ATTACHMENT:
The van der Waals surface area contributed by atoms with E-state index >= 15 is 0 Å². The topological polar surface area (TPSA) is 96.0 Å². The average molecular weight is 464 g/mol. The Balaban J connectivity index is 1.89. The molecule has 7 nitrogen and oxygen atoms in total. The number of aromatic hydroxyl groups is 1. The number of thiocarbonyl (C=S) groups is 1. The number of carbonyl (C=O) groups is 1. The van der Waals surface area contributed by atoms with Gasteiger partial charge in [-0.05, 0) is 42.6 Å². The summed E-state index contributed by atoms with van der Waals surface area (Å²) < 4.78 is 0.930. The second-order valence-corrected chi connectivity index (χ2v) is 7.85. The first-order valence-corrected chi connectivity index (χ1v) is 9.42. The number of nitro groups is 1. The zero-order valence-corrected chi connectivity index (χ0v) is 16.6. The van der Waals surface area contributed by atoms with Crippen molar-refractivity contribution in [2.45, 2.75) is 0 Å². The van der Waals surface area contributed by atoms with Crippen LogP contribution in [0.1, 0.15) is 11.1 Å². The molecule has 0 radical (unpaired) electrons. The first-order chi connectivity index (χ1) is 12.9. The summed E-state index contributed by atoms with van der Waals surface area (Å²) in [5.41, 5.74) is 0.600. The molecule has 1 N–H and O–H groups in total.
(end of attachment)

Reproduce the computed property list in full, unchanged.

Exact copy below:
The van der Waals surface area contributed by atoms with E-state index >= 15 is 0 Å². The topological polar surface area (TPSA) is 96.0 Å². The average molecular weight is 464 g/mol. The Balaban J connectivity index is 1.89. The molecule has 7 nitrogen and oxygen atoms in total. The number of aromatic hydroxyl groups is 1. The number of thiocarbonyl (C=S) groups is 1. The number of carbonyl (C=O) groups is 1. The van der Waals surface area contributed by atoms with Gasteiger partial charge in [-0.05, 0) is 42.6 Å². The summed E-state index contributed by atoms with van der Waals surface area (Å²) < 4.78 is 0.930. The second-order valence-corrected chi connectivity index (χ2v) is 7.85. The first-order valence-corrected chi connectivity index (χ1v) is 9.42. The number of nitro groups is 1. The zero-order valence-corrected chi connectivity index (χ0v) is 16.6. The van der Waals surface area contributed by atoms with Crippen molar-refractivity contribution in [2.45, 2.75) is 0 Å². The van der Waals surface area contributed by atoms with Crippen LogP contribution in [0.1, 0.15) is 11.1 Å². The molecule has 0 radical (unpaired) electrons. The first-order chi connectivity index (χ1) is 12.9. The summed E-state index contributed by atoms with van der Waals surface area (Å²) in [5.41, 5.74) is 0.600. The molecule has 1 N–H and O–H groups in total.